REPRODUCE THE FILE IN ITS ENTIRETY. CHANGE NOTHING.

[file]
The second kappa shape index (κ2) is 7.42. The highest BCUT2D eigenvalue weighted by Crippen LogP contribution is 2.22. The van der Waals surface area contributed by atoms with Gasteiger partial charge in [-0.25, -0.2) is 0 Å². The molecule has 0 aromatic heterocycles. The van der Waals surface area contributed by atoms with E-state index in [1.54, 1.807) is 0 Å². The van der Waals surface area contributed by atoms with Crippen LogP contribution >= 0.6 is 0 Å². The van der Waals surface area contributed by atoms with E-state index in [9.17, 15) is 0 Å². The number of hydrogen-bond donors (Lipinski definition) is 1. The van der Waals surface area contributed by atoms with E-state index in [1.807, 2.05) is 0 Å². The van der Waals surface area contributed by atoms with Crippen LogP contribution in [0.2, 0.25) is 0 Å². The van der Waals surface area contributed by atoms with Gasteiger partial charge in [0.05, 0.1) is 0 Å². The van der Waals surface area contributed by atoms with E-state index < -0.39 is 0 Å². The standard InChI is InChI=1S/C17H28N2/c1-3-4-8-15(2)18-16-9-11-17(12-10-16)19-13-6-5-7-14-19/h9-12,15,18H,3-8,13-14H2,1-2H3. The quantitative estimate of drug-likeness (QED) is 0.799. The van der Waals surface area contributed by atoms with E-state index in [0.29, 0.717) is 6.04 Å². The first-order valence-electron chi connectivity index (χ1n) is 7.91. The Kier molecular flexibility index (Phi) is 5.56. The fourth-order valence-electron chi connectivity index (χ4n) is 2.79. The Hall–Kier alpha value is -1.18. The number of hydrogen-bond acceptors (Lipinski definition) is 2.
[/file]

The second kappa shape index (κ2) is 7.42. The highest BCUT2D eigenvalue weighted by Crippen LogP contribution is 2.22. The van der Waals surface area contributed by atoms with Gasteiger partial charge in [-0.25, -0.2) is 0 Å². The molecule has 0 aromatic heterocycles. The van der Waals surface area contributed by atoms with E-state index in [1.54, 1.807) is 0 Å². The van der Waals surface area contributed by atoms with Crippen LogP contribution >= 0.6 is 0 Å². The van der Waals surface area contributed by atoms with E-state index in [9.17, 15) is 0 Å². The number of hydrogen-bond donors (Lipinski definition) is 1. The van der Waals surface area contributed by atoms with E-state index in [1.807, 2.05) is 0 Å². The van der Waals surface area contributed by atoms with Crippen LogP contribution in [0.2, 0.25) is 0 Å². The van der Waals surface area contributed by atoms with Gasteiger partial charge in [0.05, 0.1) is 0 Å². The van der Waals surface area contributed by atoms with E-state index < -0.39 is 0 Å². The standard InChI is InChI=1S/C17H28N2/c1-3-4-8-15(2)18-16-9-11-17(12-10-16)19-13-6-5-7-14-19/h9-12,15,18H,3-8,13-14H2,1-2H3. The quantitative estimate of drug-likeness (QED) is 0.799. The van der Waals surface area contributed by atoms with E-state index in [0.29, 0.717) is 6.04 Å². The first-order valence-electron chi connectivity index (χ1n) is 7.91. The Kier molecular flexibility index (Phi) is 5.56. The fourth-order valence-electron chi connectivity index (χ4n) is 2.79. The Hall–Kier alpha value is -1.18. The number of hydrogen-bond acceptors (Lipinski definition) is 2.